What are the challenges for Accel Partners going forward? Do you see China becoming a bigger part of the portfolio and growing in importance?

The actual number of ‘world-class’ new technology companies today in our China funds are a small fraction of what we see in the Valley. But the opportunities are different. They are dealing with very high growth in domestic markets and maybe you are better off in a Flipkart in India than you are in being a cloud company in Silicon Valley with some sort of base technology. It is just different opportunities. We haven’t seen any leadership companies but there is no reason you wouldn’t. When you are dealing with so many fundamental needs, who wants to spend time creating something for which there is no market. Today most of the Chinese projects are copies for the local markets.

Is this going to be a challenge for Accel Partners going forward in emerging markets — maintaining the sector cohesiveness that you have in the US market?

That’s a good question. You can clearly do it if you limit fund size. In India we have a relatively small fund. We think it is sized to stay coherent in IT technology. If we had raised a $500 million fund, then we couldn’t have maintained that cohesiveness. But our teams operate quite autonomously and so, if they are determined to raise a much larger fund, it will become less focused on IT technology.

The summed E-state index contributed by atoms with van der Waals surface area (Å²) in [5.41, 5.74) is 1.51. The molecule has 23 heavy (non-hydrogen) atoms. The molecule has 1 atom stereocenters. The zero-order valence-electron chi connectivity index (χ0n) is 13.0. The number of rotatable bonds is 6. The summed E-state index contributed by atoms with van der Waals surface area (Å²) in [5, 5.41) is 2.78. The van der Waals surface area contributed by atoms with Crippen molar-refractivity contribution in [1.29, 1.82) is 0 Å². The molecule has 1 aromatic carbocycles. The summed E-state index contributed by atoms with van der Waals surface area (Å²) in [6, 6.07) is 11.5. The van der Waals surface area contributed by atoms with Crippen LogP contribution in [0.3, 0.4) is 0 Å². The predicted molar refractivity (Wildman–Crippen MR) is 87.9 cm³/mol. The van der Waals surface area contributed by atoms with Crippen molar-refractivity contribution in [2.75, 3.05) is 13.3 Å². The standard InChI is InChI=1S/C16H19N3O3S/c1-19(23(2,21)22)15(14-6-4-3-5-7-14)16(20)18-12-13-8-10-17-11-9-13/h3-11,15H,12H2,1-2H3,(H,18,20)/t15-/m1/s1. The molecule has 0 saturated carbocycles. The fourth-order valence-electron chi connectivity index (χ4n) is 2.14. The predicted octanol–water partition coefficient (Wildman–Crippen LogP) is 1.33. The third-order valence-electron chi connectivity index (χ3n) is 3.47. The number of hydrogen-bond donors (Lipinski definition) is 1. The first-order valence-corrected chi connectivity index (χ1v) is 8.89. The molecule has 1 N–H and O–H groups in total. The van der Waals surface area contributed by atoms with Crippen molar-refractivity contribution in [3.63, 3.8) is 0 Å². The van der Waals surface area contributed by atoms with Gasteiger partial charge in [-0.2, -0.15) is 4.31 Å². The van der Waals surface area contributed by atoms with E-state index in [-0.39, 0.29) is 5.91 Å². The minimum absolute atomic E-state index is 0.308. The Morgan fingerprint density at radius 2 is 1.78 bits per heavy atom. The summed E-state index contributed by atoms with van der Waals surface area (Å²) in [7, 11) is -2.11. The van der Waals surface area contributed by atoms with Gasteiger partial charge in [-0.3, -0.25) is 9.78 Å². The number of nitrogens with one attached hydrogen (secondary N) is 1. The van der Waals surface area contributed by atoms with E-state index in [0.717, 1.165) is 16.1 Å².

What differentiates Accel Partners is this tremendous depth of experience that you have across partners. Have you tried to institutionalise that experience into the firm?

We have certain processes. Over time a venture firm will be more or less successful depending upon how professional and how consistent it can be over a long period of time. It sounds very easy but turns out to be very hard. We have been lucky but we also have been consistently professional. Anybody can have a Google or a Facebook and then you look at the portfolio and it looks very good. The lucky venture firms would probably produce 30% return per year. But over extended periods of time better processes, better people and professional commitment make a big difference. These little things, however, are hard to do in a consistent way.